Title: The Departed
Runtime: 2h 31m
Genre: Crime, Drama, Thriller
Cast: Leonardo DiCaprio, Jack Nicholson, Matt Damon
Director: Martin Scorsese
An undercover cop and a mole in the police attempt to identify each other while infiltrating an Irish gang in South Boston.
I wanted to like it, but just couldn’t bring myself to do so
Where to start with The Departed? I’ve dissected and dismembered this movie with friends and relatives since its release in so much detail that I feel drained even before I begin this review. I have a funny relationship with this film. Despite pretty much enjoying all of Scorsese’s previous output and being a huge fan of crime movies, I can’t say The Departed really resonated with me. At first I hated it, then I warmed up to it, and then I went back to thinking it just wasn’t very good. After it had finished when I first saw it I just thought to myself well, is that it? There was no initial excitement when watching and no lasting impact after it was done. As sacrilegious as it is to say, is this Marty’s first boring movie?
From Producer Gaston Pavlovich:
You don’t use prosthetics, make-up; they have acting and the technology is able to have them go through different time ages without the prosthetics. So we’ve seen some tests and it looks extraordinary. We were able to film Bob and just do a scene. We saw it come down to when he was like 20, 40, 60, so we’re looking forward to that, from that point of view, for The Irishman … Imagine seeing what De Niro looked like in The Godfather: Part II days, that’s pretty much how you’re going to see him again.
I think most of us who have been following The Irishman are against digitally de-aging the actors for the flashback scenes. I’d much rather they went for casting different actors, a la Once Upon a Time in America. As well as the margin for error being smaller, it would also add a nice dynamic, seeing as though it is probably going to be noticeable when actors who are over 70 years old are going to be playing 30 year old versions of themselves, but when you cast different actors they bring their own little ticks to the role.
“They made me an offer I couldn’t refuse.” After the Goodfellas references last week, we get one better as the show quotes The Godfather. The reference is made by the girls’ football (that’s right Americans! Football, not soccer) coach who the mob, seeing as though many of their daughters play for the team, are not happy that he has decided to leave. The majority of the episode is taken up by Paulie, Salvadore and Chris’ attempts to bribe, bully and blackmail the coach into staying. Their attitude soon changes, however, when it is discovered that the coach has slept with one of the girls…multiple times.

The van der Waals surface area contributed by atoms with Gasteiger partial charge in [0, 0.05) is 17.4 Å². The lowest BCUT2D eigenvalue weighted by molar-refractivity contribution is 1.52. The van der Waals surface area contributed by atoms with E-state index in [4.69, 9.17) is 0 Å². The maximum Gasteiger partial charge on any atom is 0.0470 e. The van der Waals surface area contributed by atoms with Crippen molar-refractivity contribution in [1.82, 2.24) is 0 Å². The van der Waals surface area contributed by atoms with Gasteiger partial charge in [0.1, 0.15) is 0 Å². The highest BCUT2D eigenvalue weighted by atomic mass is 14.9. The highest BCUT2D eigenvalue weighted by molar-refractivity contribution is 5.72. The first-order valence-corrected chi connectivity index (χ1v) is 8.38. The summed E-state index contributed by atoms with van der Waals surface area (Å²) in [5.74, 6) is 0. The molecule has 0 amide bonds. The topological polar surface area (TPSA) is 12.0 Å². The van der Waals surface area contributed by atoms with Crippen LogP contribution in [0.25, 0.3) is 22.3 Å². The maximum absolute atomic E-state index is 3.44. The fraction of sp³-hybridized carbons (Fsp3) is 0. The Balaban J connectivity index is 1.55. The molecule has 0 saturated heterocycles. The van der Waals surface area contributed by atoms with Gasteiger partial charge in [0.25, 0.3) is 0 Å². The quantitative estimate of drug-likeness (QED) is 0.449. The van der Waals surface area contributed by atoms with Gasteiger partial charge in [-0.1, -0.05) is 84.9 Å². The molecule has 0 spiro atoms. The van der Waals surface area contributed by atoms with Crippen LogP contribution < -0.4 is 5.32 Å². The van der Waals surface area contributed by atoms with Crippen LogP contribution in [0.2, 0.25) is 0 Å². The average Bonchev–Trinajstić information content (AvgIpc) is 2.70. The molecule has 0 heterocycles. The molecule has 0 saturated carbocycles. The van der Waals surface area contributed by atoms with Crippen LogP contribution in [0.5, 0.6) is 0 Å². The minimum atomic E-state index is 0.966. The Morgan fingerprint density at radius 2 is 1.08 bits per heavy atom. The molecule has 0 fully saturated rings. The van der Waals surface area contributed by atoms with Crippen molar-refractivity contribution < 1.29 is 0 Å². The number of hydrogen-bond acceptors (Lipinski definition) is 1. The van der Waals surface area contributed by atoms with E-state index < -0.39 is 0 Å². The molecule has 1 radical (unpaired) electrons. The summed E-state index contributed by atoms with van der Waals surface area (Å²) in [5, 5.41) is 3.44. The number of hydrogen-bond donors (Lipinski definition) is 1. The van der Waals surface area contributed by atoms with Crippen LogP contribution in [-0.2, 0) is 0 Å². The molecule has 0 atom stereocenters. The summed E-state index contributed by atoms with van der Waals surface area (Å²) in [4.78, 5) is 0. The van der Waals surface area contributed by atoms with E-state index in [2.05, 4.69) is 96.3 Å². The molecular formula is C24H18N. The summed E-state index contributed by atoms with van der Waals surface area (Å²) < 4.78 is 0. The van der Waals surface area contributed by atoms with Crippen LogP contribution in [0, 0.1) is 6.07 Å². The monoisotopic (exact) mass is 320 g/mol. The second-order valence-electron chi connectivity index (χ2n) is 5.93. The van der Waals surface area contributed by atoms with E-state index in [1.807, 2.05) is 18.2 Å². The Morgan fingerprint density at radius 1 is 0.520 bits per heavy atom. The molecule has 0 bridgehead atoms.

Tony and the mob learn during Larry Boy Barese daughter’s wedding that the FBI are about to bring down indictments. As a result, Tony gets rid of all the guns, jewellery and cash he has around the home, namely in Livia’s retirement home room. Meanwhile Christopher is going through a bit of one – He’s experiencing trouble with his movie screenplay and is infuriated that he doesn’t get a mention in the papers when even dead thugs like Brendan do. Also, we share dinner with Jennifer Melfi and her family as she shares to them that she has a mobster as a patient. Finally, and probably most crucially, a livid Livia tells Uncle Junior that Tony is seeing a psychiatrist.
The lyrics “Your papa never told you about right or wrong” are of greater relevance in Down Neck, as Tony retreats into a good couple of interesting flashbacks whilst in Dr Melfi’s office. They go back to the times when he was about the same age as his son, and used to watch his dad chase down debt collectors and fall victim of an even more dramatic Livia.
Pax Soprana is a damn fine episode, and makes for an entertaining and intriguing 50 minutes or so. Its title is derived from Pax Romana, a political but peaceful move made by the Emperor Augustus that managed to hold the Roman Empire together for over a hundred years. Comparatively, Tony must plot and move in order to keep Junior, who’s not really fit to be the Boss, from disrupting the family.
The fourth episode of The Sopranos opens with a bizarre dream sequence from Tony, in which his subconscious focuses on Dr Melfi’s lovely legs (Oo-lalla is this going somewhere?), his crew suspect him of seeing a shrink, he fears he may end up like Jackie, he faces the possibility that he may be using Jennifer for some much-craved motherly attention, and confronts the fact that he is neglecting his son. After he wakes up, Tony plays some Mario Kart with Anthony Jr and, like in his life, covers his son’s eyes and cheats to win.